Join Play the LA River to explore, enjoy, reclaim, and reimagine the river as a grand civic space that can green and connect our communities.
Dressed in a silver nitrate-splattered white shirt and ripped jeans with a red headlamp strapped just below his eyeglasses and blue surgical gloves on his hands, Michael Kolster has the look of a eccentric professor with his laboratory set on the banks of the Los Angeles River, creating prints using anachronistic methods.
Kolster, a 2013 Guggenheim fellow and associate professor of art at Bowdoin College in Maine, has set up shop for fourteen days along different parts of the Los Angeles River, advised by Jenny Price of Play the L.A. River and guided by the group’s playing cards. “It was a great way to find access to locations along the river and it even tells you where to park,” says Kolster. The professor’s journey is a continuation of his long term project, “Down by the River,” where he captured four other American rivers in the East, forty years after the introduction of the 1972 Clean Water Act.
Kolster was intrigued by the Los Angeles River’s similar qualities to the river that began his project: the Androscoggin in Maine. “Both rivers, it seems, share a similar problem with how past perceptions of them cloud present attitudes,” writes Kolster after that day. “Forty years ago the Androscoggin was one of the most polluted rivers in the country, a smelly miasma in which no life survived and made people living nearby sick. Maine Senator Edmund Muskie, who grew up along the river, authored The Clean Water Act in 1972, and as a result of that legislation and many other factors, these places have begun a slow, partial recovery, making the Androscoggin, arguably, the birthplace of the CWA. The L.A. River seems to be undergoing a similar recovery, and what I sense is an upswell of interest in many of the city’s inhabitants to learn more about it, to spend time near it, and to begin to reclaim it as an resource. If so then it shares enough with the Eastern rivers I have already photographed to justify a comparison and to explore the complexities they share in common.”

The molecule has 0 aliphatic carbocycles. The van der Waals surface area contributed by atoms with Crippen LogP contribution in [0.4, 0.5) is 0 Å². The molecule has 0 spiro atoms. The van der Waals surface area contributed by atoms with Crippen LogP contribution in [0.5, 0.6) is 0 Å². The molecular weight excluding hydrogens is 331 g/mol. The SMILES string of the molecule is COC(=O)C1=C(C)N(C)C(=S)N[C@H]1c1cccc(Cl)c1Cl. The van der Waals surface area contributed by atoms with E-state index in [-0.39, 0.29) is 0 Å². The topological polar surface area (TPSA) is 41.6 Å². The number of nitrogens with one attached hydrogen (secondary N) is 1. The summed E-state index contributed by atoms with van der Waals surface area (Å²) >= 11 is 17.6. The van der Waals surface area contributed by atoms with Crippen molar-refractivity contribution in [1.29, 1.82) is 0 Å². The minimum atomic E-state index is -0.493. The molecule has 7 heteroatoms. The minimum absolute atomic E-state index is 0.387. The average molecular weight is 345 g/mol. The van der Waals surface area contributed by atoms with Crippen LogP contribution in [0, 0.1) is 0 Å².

When we met by the Los Angeles River, Kolster has already captured the Androscoggin River in Maine, the James River in Virginia, the Schuylkill River in Pennsylvania, and the Savannah along the South Carolina/Georgia border.
Kolster’s project first began with dissatisfaction. An accomplished photographer, Kolster tried all means he could think of to capture the spirit of the river that runs just behind his studio, the Androscoggin. He experimented with multiple digital exposures on one image; large-format black and white film; and even video, to no avail. He then took a page from history and picked up a bygone technique called wet plate collodion process, which produced ambrotypes, a faint negative that reverses into a positive image when placed in front of a black background. Invented in 1851, Kolster’s chosen technique thrived only until 1880.